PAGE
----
Tag Archives: Wayne Muller

Thank You

This fall our congregation’s theme will be: Generous Living: Responding to God’s Abundance.  One generous response to God’s abundance is to develop a heart of gratefulness.  I am grateful for the wonderful people of Resurrection and the opportunity they give me to be on vacation.   I am also thankful that Sarah Storvick, my capable colleague in ministry, will provide some guest post on this blog next week (if technical challenges allow)> 

A part of my relaxation is rereading Wayne Muller’s book, Sabbath,

Meister Eckhart, the Christian mystic, asserted that if the only prayer we ever prayed our whole life was “Thank you,” that would be enough.  Gratefulness cultivates a visceral experience of having enough.  When we are mindful of what we have, and give thanks for the many gifts we have overlooked or forgotten, our sense of wealth cannot help but expand, and we soon achieve a sense of sufficiency we so desire.  Practice thanksgiving before meals, upon rising, when going to sleep.  Friends, family, food, color, fragrance, the earth, life itself — these are all gifts, perfectly gratuitous.  How can we not give thanks?  During Sabbath time we are less concerned with what is missing, focusing instead on sharing our gratefulness for what has already been given (p. 128).

And whatever you do, in word or deed, do everything in the name of the Lord Jesus, giving thanks to God the Father through him.  Colossians 3:17

Here is a spiritual exercise worth doing every month.  Take a blank piece of paper and make a list of 100 people/things/experiences for which you are thankful.

Thank You, Lord.

From Absurd to Obedient

Peace like a River in Colorado

I am on vacation this week, seeking rest and renewal.  I prepared this post before I left, but it contains my hope for this time away.

Wayne Muller, in his book Sabbath, writes about Henri Nouwen.

Henri Nouwn was a dear friend of mine, a brother, priest, mentor.   He was also a fiercely astute observer of our worried, overfilled lives.  Henri insisted that the noise of our lives made us deaf, unable to hear when we are called, or from which direction.  Henri said our lives have become absurd — because in the word absurd we find the Latin word surdus, which means deaf.  In our spiritual lives we need to listen to God who constantly speaks but whom we seldom hear in our hurried deafness.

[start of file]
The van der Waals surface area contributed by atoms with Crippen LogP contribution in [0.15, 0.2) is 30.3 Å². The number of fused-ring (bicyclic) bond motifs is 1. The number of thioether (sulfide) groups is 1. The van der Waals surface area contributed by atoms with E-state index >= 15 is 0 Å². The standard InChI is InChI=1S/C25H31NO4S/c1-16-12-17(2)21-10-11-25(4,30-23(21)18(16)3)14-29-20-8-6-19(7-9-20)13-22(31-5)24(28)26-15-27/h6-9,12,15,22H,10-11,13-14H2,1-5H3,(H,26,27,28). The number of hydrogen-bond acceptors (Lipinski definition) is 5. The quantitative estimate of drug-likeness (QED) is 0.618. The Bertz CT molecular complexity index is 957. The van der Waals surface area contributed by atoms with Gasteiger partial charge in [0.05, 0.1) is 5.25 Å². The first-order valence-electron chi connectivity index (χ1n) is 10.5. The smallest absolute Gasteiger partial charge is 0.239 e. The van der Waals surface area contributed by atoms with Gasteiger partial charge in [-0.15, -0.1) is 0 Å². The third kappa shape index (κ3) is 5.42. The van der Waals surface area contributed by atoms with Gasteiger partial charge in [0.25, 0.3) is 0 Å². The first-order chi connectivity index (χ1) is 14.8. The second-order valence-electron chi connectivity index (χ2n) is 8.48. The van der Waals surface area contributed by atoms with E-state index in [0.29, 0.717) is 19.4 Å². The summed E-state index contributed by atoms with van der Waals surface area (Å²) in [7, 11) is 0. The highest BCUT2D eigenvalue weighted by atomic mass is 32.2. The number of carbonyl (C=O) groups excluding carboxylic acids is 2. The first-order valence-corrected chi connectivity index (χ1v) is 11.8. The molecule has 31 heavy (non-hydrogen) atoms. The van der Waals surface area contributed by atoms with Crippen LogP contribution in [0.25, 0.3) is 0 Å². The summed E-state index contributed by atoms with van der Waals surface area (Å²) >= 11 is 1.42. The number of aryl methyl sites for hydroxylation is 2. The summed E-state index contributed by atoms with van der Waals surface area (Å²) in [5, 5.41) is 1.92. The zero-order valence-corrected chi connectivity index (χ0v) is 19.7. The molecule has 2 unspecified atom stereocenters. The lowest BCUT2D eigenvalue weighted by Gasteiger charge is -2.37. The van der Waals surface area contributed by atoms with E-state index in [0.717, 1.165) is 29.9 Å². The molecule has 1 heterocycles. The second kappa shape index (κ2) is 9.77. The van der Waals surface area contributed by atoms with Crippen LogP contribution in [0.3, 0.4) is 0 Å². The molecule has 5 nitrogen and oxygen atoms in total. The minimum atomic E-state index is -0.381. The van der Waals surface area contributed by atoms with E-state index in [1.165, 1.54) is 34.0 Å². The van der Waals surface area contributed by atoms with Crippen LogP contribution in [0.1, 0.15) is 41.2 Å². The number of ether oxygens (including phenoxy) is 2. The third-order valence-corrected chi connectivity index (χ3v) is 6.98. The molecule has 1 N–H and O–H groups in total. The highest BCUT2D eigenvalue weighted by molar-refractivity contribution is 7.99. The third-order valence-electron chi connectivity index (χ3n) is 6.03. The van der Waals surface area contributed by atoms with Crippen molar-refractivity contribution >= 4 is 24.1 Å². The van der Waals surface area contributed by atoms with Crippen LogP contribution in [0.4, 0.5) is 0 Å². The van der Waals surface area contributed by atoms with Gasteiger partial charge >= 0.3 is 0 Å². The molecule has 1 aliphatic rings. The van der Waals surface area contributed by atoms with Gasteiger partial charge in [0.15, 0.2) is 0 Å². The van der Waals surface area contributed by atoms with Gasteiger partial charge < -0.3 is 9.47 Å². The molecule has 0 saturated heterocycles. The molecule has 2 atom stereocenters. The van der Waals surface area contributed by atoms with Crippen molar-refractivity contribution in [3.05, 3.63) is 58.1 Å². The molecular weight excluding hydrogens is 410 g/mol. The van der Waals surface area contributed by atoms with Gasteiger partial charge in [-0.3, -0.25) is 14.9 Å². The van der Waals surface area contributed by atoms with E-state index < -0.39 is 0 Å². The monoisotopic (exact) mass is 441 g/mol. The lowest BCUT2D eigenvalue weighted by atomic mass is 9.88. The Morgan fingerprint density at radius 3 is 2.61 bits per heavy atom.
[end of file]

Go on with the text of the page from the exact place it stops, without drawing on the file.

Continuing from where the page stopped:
On the other hand, Henri was fond of reminding me that the word obedient comes from the Latin word audire, which means “to listen.” Henri believed that a spiritual life was a pilgrimage from absurdity to obedience — from deafness to listening.  If we surrender fully into Sabbath time, we can slowly move from a life so filled with noisy worries that we are deaf to the gifts and blessings of our life, to a life in which we can listen to God, Jesus, all the Buddhas and saints and sages and messengers who seek to guide and teach us.

The world seduces us with an artificial urgency that requires us to respond without listening to what is most deeply true.  In Sabbath time, we cultivate a sense of eternity where we truly rest, and feel how all things can wait, and turn them gently in the hand until we feel their shape, and know the truth of them.

The theology of progress forces us to act before we are ready. We speak before we know what to say. We respond before we feel the truth of what we know.  In the process, we inadvertently create suffering, heaping imprecision upon inaccuracy, until we are all buried und a mountain of misperception.  But Sabbath says, Be still. Stop.  There is no rush to get to the end, because we are never finished.  Take time to rest, and eat, and drink, and be refreshed.  And in the gentle rhythm of that refreshment, listen to the sound the heart makes as it speaks the quiet truth of what is needed. (p.85)

Lord Jesus, teach me to listen.

Seeking Joyful Rest

Leslee Donovan Painting

As I leave on vacation, I am reflecting on this painting by Leslie Donovan, a talented member of Resurrection.  The simple joy of children being together is what I think vacation and Sabbath are all about.  The children are smiling as they prepare to share a meal together.  The painting invites me to share in that joy and to be present in the moment.  I am encouraged to be at peace in the simple pleasures of life.

God gave us the Sabbath for our benefit.  It is  a means to restore and revive us in our relationships with God, others and creation.

Remember the Sabbath day and keep it holy.  For in six days the Lord made the heavens and the earth, the seas and all that is in them, but rested on the seventh day; therefore the Lord blessed the Sabbath day and consecrated it (Exodus 20:8,11)

Wayne Muller has written an excellent book called Sabbath: Finding Rest, Renewal, and Delight in our Busy Lives.  In a chapter called “A New Beginning” he writes,

The ancient rabbis teach that on the seventh day, God created menuha — tranquility, serenity, peace, and repose — rest, in the deepest possible sense of fertile, healing, stillness. Until the Sabbath, creation was unfinished.  Only after the birth of menuha, only with tranquility and rest, was the circle of creation made full and complete. (p. 37)

This week I am seeking the menuha, the peace of God.

How do find rest?

Lord Jesus, grant me rest in you.